The European Union once again sent strong warning messages to Israeli Prime Minister-designate Binyamin Netanyahu on Friday, cautioning him that EU ties with Israel could take a turn for the worse if he rejects a two-state solution to the Israeli-Palestinian conflict.
Netanyahu this week said his future government would negotiate peace with the Palestinians, but made no mention of a policy aim long backed by both the United States and Europe.
Karel Schwarzenberg, foreign minister of the Czech Republic which currently holds the EU presidency, said that if the new Israeli government does not commit itself to establishing a Palestinian state, "relations would become very difficult indeed."
"At one of our next ministerial meetings we would have to discuss what consequences the EU would draw from that," he added after chairing the opening day of a two-day EU foreign ministers meeting.
"Both parties must stick to their commitments from the past: A two-state solution and all agreements reached over the past few years," Schwarzenberg said.
He hailed US President Barack Obama's early commitment to the “Middle East peace process”.
The administration of former US president George W. Bush "really turned its attention to the Middle East rather late," he said, adding that Obama's early commitment to the Middle East process means "there is real hope for progress in the region."
Speaking after EU talks, Schwarzenberg did not elaborate but Luxembourg's Jean Asselborn said a long-mooted upgrading of EU-Israeli trade and political ties depended on Israel achieving a peace deal with the Palestinians.
"We must tell the Israelis that it is not allowed to walk away from the peace process... The upgrading process was always to be viewed from the perspective of the peace process having been completed," Asselborn told reporters.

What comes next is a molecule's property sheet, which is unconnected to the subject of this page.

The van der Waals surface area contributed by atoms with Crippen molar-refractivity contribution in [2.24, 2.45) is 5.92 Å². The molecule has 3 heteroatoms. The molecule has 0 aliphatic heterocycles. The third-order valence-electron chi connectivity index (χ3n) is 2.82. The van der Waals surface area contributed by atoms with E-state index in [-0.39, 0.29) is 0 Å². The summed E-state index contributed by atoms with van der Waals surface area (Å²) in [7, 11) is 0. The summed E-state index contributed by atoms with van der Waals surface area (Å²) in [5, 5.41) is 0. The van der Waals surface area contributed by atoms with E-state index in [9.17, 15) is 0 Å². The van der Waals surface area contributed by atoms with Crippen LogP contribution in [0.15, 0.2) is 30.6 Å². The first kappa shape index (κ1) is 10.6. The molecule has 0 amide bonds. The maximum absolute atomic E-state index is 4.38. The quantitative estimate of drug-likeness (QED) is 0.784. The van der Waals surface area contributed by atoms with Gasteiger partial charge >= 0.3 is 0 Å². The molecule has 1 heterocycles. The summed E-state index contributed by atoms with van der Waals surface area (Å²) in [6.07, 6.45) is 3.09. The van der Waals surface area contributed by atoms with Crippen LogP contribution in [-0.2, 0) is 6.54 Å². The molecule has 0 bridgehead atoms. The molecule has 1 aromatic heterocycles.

Earlier this month, EU foreign policy Chief Javier Solana warned that the bloc may reevaluate its ties with Israel if the incoming government isn't committed to a two-state solution.
"Let me say very clearly that the way the European Union will relate to an [Israeli] government that is not committed to a two-state solution will be very, very different," Solana said.
The bloc "will be ready to do business as usual, normally, with a government in Israel that will continue talking for a two-state solution," Solana later told reporters.
Zalman Shoval, a former ambassador to the US and a top adviser to Netanyahu, told The Jerusalem Post at the time that the new Israeli government had every intention of respecting its international obligations as long as they did not pose a security threat.
"The European Union and this government are going to get along very well, given that most of the countries in Europe today are under leaderships who are basically friendly to Israel," said Shoval. "I do not foresee any major problems."
Netanyahu, he said, intended to continue to actively pursue negotiations with the Palestinians. However, he added, "we are not saying a priori what the solution would be."